If you take a look at spring ballots in cities across the region, chances are you'll find a school referendum question.
School districts like La Crosse, Onalaska and Tomah are asking their residents to approve more money this year through an operating referendum, and many educators say this trend of referendums is nowhere near its end.
"Our new normal is that most districts are asking for more money through referenda,” said Larry Dalton, director of finance for the Onalaska School District.
Operating referendums are the state-mandated way for school districts to raise more revenue – which means if a district wants to raise taxes above a certain point, it has to ask taxpayers first on the ballot. Nearly 80 percent of Wisconsin's schools have asked for more money through an operating referendum in the past. Onalaska and La Crosse have asked for three in just the past decade. That's largely a result of legislation passed back in 1993 that requires schools to ask their taxpayers for more funding through a referendum vote.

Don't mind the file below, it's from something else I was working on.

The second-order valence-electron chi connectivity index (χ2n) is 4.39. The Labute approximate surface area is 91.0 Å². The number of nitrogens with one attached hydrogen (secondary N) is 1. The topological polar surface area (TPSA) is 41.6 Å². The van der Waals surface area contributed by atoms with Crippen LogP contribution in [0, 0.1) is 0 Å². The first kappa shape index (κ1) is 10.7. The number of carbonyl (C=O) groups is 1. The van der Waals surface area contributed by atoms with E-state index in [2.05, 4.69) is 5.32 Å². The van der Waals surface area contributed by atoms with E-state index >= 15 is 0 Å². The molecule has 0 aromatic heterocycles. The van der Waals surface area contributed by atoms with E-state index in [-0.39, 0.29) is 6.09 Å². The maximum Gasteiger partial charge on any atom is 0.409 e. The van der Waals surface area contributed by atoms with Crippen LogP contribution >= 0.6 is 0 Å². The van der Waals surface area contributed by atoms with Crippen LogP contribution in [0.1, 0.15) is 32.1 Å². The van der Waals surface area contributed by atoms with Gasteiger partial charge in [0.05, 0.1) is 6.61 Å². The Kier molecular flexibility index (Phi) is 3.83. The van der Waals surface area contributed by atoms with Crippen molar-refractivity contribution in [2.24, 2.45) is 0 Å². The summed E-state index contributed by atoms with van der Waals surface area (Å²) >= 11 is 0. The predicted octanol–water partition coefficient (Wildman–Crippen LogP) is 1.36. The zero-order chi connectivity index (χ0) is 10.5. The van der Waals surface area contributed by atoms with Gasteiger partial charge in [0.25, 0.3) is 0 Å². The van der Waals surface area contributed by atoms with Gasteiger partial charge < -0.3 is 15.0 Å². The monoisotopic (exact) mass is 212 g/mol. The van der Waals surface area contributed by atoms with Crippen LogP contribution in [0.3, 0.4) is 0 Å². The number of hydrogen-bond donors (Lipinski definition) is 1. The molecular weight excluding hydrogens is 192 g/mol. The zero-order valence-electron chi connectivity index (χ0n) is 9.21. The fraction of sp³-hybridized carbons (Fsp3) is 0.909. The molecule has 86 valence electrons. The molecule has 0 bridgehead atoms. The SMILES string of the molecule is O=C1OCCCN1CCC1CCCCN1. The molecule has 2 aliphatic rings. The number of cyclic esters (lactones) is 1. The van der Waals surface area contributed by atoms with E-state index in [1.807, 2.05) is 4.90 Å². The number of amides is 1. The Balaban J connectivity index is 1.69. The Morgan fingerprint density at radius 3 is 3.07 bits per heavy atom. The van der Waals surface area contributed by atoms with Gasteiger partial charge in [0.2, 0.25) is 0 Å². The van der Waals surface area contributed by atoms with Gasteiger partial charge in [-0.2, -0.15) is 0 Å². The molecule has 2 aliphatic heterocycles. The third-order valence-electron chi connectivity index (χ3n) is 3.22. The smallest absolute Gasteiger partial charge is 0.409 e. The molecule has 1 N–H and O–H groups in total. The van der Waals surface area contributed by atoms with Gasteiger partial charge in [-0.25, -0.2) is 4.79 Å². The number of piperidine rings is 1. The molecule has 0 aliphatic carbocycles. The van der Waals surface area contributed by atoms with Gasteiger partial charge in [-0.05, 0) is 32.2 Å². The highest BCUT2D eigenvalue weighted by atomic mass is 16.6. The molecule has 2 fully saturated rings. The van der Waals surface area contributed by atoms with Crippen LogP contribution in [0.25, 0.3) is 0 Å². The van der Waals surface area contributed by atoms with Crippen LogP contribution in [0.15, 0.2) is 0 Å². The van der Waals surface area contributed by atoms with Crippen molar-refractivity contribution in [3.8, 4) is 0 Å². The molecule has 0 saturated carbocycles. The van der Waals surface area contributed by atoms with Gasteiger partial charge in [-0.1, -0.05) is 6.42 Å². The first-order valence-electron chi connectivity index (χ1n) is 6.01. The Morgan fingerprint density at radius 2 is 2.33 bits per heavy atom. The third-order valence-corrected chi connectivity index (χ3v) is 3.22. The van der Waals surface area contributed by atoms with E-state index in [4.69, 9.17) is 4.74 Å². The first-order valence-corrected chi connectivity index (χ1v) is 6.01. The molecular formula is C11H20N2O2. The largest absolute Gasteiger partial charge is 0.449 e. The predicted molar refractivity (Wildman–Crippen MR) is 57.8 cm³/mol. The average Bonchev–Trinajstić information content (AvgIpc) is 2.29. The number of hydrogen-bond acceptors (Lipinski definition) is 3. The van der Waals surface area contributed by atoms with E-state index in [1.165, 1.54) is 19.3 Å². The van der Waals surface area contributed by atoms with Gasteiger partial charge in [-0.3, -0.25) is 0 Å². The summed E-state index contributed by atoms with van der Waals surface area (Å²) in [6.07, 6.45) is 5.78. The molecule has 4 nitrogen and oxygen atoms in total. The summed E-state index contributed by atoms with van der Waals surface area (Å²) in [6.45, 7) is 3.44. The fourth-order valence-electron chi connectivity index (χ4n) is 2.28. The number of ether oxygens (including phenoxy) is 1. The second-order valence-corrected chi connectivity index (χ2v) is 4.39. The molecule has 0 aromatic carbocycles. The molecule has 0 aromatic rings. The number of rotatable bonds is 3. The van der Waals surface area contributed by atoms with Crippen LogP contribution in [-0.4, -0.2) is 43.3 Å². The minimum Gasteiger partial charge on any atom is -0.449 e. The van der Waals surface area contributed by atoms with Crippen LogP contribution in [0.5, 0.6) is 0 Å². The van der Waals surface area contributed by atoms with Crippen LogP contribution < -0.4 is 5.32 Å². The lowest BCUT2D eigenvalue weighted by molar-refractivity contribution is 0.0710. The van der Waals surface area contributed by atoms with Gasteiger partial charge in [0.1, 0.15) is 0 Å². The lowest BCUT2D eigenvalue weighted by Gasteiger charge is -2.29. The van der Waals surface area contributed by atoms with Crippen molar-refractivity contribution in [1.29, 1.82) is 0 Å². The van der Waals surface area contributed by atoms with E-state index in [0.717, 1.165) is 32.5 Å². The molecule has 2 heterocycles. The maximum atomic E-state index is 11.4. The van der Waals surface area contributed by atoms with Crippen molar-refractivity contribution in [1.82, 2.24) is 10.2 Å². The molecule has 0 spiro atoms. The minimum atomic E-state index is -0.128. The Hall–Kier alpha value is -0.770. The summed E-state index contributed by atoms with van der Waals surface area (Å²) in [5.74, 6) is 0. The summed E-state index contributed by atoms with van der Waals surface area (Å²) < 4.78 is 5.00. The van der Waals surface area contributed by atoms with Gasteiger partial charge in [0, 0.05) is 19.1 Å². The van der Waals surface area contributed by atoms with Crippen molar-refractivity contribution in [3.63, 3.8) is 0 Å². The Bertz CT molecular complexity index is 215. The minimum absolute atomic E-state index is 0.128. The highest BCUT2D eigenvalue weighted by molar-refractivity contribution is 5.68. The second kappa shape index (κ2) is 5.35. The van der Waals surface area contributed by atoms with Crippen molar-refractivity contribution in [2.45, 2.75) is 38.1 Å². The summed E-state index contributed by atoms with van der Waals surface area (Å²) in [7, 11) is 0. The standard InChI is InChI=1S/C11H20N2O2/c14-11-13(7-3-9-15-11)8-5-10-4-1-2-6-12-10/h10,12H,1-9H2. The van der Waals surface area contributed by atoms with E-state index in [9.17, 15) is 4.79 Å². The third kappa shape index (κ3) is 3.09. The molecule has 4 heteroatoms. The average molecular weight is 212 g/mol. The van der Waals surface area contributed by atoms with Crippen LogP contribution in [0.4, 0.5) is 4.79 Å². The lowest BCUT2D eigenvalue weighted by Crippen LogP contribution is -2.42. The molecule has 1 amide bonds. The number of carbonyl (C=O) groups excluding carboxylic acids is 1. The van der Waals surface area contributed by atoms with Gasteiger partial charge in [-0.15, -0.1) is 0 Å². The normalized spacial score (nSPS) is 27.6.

This seemingly endless barrage of referendums weren’t always the norm. Dick Swantz, superintendent for La Crosse School District in the 70s and 80s, remembers a time where school funding was a little less political.
"In many ways it was simpler,” he reminisces.
Schools follow a revenue limit set by the state that doesn’t allow them to collect property taxes above a certain amount. If schools want more money, they must ask residents through the referendum.
"The only thing that can change is that some new school finance rules are put into place in Madison,” Dalton said.